Darren Collison was one of the few Kings to find success early as the Jazz built their big lead. The veteran point  guard finished the night with 12 points and one assist.

Willie Cauley-Stein didn’t back down from Gobert. The second-year 7-footer managed to score seven points and grab a team-high eight rebounds in the loss.

Ty Lawson came off Dave Joerger’s bench to score 11 points and dish out three assists. Skal Labissiere shook of a slow start to score nine points and grab seven rebounds, while rookie Georgios Papagiannis chipped in eight points.

STANDOUT PERFORMER:
McLemore caught fire. He singlehandedly stopped the Kings from getting blown out in the first half with his 7-of-8 shooting performance before the intermission.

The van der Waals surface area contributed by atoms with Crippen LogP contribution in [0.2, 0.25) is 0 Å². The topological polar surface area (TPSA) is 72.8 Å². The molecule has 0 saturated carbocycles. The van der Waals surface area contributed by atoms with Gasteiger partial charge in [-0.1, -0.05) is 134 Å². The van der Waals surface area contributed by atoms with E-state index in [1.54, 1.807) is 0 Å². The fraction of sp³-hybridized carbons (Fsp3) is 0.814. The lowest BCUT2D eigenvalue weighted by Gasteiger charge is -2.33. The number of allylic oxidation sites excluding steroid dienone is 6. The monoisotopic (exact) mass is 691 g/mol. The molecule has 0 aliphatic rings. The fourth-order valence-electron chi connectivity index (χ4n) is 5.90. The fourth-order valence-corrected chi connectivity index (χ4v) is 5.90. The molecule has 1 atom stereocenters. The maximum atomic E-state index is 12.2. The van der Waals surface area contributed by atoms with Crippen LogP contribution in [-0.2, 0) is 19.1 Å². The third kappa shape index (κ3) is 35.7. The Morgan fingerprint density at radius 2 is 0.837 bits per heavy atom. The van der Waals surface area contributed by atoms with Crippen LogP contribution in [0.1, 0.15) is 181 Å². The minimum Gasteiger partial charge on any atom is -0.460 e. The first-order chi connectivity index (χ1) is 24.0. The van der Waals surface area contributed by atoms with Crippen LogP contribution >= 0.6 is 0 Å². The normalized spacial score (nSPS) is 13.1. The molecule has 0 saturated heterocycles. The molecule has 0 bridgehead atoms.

TURNING POINT:
Sacramento managed to make it a game in the third quarter, clawing all the way back to within one point. The Jazz responded to take a 78-67 lead into the fourth and then put the Kings away.

INJURY UPDATE:
Garrett Temple and Kosta Koufos sat for scheduled rest. Arron Afflalo missed the game due to a personal matter. Rookie Malachi Richardson is officially out for the season with a right hamstring thickness tear. Rudy Gay is out for the year with a torn left Achilles.

WHAT'S NEXT:
The Kings travel to New Orleans where they’ll face DeMarcus Cousins and the New Orleans Pelicans on Friday evening. They’ll fly to Minnesota following the game to play the Timberwolves as part of a back-to-back.